Decoupling capacitor use and working
Electronics components Electronics tutorial Passive components

What is Decoupling Capacitor? Working and Uses

A decoupling capacitor is a capacitor used in electronic circuits to decouple one part of a circuit from another. It serves two primary functions:

  • Filtering out Noise: It filters out high-frequency noise or transients on the power supply lines.
  • Stabilizing Voltage: It provides a local reservoir of charge to stabilize the voltage supplied to an integrated circuit (IC) or other active device, ensuring reliable operation.

A decoupling capacitor offers infinite reactance to DC signal and does not allow it to pass through. Whereas the reactance of decoupling capacitor for AC signal is far less, it allows AC signal to pass through it. It is opposite of coupling capacitor.

Working of Decoupling Capacitor:

Basic Operation:

Filtering High-Frequency Noise:

    • Electronic circuits, especially digital ones, can generate noise and high-frequency transients due to switching actions (e.g., in microcontrollers, processors).
    • The decoupling capacitor provides a low impedance path for high-frequency noise, effectively shunting it to ground and preventing it from affecting the performance of sensitive components.

Voltage Stabilization:

    • During operation, ICs and other active components draw varying amounts of current, which can cause voltage fluctuations on the power supply lines.
    • The decoupling capacitor acts as a local charge reservoir, supplying or absorbing current as needed to maintain a stable voltage at the IC’s power pins.
Decoupling Capacitor use
Decoupling Capacitor

Placement in Circuits

Proximity to ICs:

Decoupling capacitors should be placed parallel to power supply and load. It should be placed as close as possible to the power supply pins of the ICs or other active components. This minimizes the inductance and resistance in the path, enhancing the capacitor’s effectiveness in filtering noise and stabilizing voltage.

Multiple Capacitors:

Often, multiple decoupling capacitors of different values are used in parallel. This combination allows for effective noise filtering over a wider frequency range:

  • Small-value capacitors (e.g., 0.1 µF or 0.01 µF) are effective at filtering high-frequency noise.
  • Larger-value capacitors (e.g., 10 µF or 100 µF) are better for stabilizing lower-frequency fluctuations.

How to Select a Decoupling Capacitor Values?

High-Frequency Noise (MHz to GHz):

Use small ceramic capacitors (e.g., 0.01 µF to 0.1 µF) to filter high-frequency noise.

Medium-Frequency Noise (kHz to MHz):

Use medium-value capacitors (e.g., 1 µF to 10 µF).

Low-Frequency Noise (Hz to kHz):

Use larger electrolytic or tantalum capacitors (e.g., 10 µF to 100 µF) for power supply stabilization and filtering lower-frequency noise.

Parallel Combination

Combining capacitors of different values in parallel can cover a wider frequency range effectively. For example, a 0.1 µF ceramic capacitor in parallel with a 10 µF electrolytic capacitor.

Example of Decoupling Capacitor:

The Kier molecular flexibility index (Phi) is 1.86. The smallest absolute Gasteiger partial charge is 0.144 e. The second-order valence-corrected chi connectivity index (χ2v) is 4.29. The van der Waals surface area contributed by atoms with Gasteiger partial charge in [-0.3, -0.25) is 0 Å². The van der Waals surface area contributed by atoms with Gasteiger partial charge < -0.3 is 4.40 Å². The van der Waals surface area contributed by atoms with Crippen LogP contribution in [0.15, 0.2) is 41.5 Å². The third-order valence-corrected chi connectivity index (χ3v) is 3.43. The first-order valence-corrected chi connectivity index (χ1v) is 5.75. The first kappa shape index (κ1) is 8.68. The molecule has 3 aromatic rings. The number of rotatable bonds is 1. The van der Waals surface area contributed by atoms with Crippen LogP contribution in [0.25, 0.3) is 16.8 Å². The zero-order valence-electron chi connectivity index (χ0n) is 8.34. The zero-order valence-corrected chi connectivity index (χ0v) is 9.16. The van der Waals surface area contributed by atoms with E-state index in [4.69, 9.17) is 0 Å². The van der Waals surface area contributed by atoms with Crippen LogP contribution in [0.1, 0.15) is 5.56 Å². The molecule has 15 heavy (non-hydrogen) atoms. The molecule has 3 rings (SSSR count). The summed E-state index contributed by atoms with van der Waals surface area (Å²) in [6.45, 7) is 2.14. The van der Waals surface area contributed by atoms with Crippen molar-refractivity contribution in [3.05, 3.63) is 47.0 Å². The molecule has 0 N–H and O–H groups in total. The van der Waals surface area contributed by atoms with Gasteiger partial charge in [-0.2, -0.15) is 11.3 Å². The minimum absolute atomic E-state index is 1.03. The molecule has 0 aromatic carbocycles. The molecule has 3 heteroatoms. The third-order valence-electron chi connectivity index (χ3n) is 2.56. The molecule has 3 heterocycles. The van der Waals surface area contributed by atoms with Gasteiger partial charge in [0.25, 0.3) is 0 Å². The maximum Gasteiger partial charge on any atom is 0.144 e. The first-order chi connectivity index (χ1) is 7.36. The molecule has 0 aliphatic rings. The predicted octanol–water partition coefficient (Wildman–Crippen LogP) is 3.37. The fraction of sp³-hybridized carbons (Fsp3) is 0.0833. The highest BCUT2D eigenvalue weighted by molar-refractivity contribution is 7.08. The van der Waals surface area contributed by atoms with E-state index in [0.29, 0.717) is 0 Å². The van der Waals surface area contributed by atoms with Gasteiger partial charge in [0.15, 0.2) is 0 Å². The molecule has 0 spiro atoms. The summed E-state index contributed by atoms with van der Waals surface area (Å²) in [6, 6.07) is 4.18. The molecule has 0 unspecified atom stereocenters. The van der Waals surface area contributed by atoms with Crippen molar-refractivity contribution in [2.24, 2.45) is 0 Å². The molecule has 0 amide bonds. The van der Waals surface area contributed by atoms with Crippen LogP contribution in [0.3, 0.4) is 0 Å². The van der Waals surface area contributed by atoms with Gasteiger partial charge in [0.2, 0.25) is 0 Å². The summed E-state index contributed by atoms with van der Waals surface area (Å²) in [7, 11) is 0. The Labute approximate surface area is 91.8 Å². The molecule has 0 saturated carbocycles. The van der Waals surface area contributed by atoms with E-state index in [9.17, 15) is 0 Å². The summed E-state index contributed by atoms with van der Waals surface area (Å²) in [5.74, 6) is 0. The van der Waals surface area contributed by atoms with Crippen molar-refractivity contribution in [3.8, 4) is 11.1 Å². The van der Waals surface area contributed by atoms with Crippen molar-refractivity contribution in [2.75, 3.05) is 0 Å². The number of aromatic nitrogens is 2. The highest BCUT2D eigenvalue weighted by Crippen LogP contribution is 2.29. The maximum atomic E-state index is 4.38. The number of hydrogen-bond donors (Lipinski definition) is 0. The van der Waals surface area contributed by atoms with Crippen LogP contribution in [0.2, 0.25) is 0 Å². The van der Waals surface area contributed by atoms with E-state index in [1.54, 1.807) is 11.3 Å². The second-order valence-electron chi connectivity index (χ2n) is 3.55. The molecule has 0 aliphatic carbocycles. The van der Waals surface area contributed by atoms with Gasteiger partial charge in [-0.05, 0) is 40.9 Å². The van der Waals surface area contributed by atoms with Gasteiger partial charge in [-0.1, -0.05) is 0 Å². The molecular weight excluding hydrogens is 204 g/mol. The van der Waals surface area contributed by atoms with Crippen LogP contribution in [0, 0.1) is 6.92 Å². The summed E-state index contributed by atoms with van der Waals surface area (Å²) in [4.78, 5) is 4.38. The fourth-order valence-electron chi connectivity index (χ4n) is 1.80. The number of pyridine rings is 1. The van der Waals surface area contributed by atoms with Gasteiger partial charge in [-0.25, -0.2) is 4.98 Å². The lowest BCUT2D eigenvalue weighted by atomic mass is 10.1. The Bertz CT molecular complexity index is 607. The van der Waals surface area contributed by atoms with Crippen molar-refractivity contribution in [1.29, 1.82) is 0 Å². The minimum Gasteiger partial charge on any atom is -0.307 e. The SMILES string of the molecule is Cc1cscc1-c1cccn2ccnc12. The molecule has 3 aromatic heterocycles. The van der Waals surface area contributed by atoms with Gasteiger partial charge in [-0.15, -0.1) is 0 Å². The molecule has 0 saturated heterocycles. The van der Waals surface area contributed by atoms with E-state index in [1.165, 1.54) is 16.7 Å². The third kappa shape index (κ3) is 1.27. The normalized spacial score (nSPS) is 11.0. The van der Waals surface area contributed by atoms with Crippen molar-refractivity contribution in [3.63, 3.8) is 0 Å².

Consider a microcontroller circuit powered by a 5V supply. The microcontroller switches rapidly between different states, causing sudden spikes in current demand, which can lead to voltage dips and noise on the 5V line.

Without Decoupling Capacitor:
  • The power supply line directly connects to the microcontroller.
  • Voltage fluctuations and noise can interfere with the microcontroller’s operation, potentially causing erratic behavior.
With Decoupling Capacitor:
  • A decoupling capacitor is placed between the 5V supply and ground, close to the microcontroller’s power pins.
  • During a sudden current spike, the capacitor provides the necessary current, smoothing out voltage dips.
  • High-frequency noise is shunted to ground by the capacitor, maintaining a stable voltage supply to the microcontroller.

What type of capacitors are used in decoupling applications?

Tantalum, ceramic and aluminum electrolytic capacitors can be used for decoupling.

What is the difference between decoupling and bypass capacitor?

A bypass capacitor is used to shunt high-frequency noise away from a power supply line to ground. A decoupling capacitor is used to isolate or decouple one part of a circuit from another. Basically, it removes AC signal from DC Signal, stabilizes a device’s voltage supply by mitigating voltage spikes and dips caused by other circuit elements.

How to Test Capacitor?

Testing a capacitor can help determine if it’s functioning correctly or if it has failed. Here are some quick methods to test a capacitor using a multimeter:

  • Digital Multimeter with Capacitance Measurement: Measures the capacitance directly by multimeter and compares it with the rated value.
  • Digital Multimeter without Capacitance Measurement: Measures the charging behavior of the capacitor by observing the change in resistance with charge.


A decoupling capacitor is an essential component in electronic circuits used to filter out high-frequency noise and stabilize the voltage supplied to ICs and other active components. By providing a low-impedance path to ground for noise and acting as a local energy reservoir, it ensures reliable operation of the circuit. Proper placement and selection of decoupling capacitors are crucial for effective noise suppression and voltage stabilization.

What is Coupling Capacitor, Construction, Working & Applications

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